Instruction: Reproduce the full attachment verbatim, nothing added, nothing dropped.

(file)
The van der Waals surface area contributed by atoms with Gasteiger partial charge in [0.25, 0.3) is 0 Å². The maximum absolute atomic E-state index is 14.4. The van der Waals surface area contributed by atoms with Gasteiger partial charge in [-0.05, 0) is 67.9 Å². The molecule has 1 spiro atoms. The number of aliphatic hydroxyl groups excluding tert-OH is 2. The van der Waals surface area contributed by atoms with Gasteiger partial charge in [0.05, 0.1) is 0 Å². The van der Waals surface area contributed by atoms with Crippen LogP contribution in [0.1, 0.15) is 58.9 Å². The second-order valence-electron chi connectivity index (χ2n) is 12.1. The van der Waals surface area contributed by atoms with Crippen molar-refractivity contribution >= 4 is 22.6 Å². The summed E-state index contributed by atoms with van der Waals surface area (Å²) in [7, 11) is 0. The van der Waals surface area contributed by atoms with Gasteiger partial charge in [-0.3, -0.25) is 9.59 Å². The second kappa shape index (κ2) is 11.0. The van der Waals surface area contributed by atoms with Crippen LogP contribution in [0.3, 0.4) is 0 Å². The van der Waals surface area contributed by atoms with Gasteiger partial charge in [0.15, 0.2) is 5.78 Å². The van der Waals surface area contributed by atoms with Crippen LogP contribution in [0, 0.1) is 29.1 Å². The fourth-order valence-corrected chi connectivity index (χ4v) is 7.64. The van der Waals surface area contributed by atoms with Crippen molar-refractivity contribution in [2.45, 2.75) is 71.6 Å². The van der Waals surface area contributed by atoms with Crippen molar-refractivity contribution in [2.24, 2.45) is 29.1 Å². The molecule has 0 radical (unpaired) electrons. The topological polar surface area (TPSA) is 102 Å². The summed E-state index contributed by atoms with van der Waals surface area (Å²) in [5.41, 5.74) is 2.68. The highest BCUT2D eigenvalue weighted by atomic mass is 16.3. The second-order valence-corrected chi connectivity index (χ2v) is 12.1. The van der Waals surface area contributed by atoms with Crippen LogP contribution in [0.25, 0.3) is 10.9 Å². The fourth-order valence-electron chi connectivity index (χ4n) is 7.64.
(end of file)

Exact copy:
The van der Waals surface area contributed by atoms with Gasteiger partial charge in [0.25, 0.3) is 0 Å². The maximum absolute atomic E-state index is 14.4. The van der Waals surface area contributed by atoms with Gasteiger partial charge in [-0.05, 0) is 67.9 Å². The molecule has 1 spiro atoms. The number of aliphatic hydroxyl groups excluding tert-OH is 2. The van der Waals surface area contributed by atoms with Gasteiger partial charge in [0.05, 0.1) is 0 Å². The van der Waals surface area contributed by atoms with Crippen LogP contribution in [0.1, 0.15) is 58.9 Å². The second-order valence-electron chi connectivity index (χ2n) is 12.1. The van der Waals surface area contributed by atoms with Crippen molar-refractivity contribution >= 4 is 22.6 Å². The summed E-state index contributed by atoms with van der Waals surface area (Å²) in [7, 11) is 0. The van der Waals surface area contributed by atoms with Gasteiger partial charge in [-0.3, -0.25) is 9.59 Å². The second kappa shape index (κ2) is 11.0. The van der Waals surface area contributed by atoms with Crippen LogP contribution in [0.3, 0.4) is 0 Å². The van der Waals surface area contributed by atoms with Gasteiger partial charge in [0.15, 0.2) is 5.78 Å². The van der Waals surface area contributed by atoms with Crippen LogP contribution in [0, 0.1) is 29.1 Å². The fourth-order valence-corrected chi connectivity index (χ4v) is 7.64. The van der Waals surface area contributed by atoms with Crippen molar-refractivity contribution in [2.45, 2.75) is 71.6 Å². The van der Waals surface area contributed by atoms with Crippen molar-refractivity contribution in [2.24, 2.45) is 29.1 Å². The molecule has 0 radical (unpaired) electrons. The topological polar surface area (TPSA) is 102 Å². The summed E-state index contributed by atoms with van der Waals surface area (Å²) in [5.41, 5.74) is 2.68. The highest BCUT2D eigenvalue weighted by atomic mass is 16.3. The second-order valence-corrected chi connectivity index (χ2v) is 12.1. The van der Waals surface area contributed by atoms with Crippen LogP contribution in [0.25, 0.3) is 10.9 Å². The fourth-order valence-electron chi connectivity index (χ4n) is 7.64.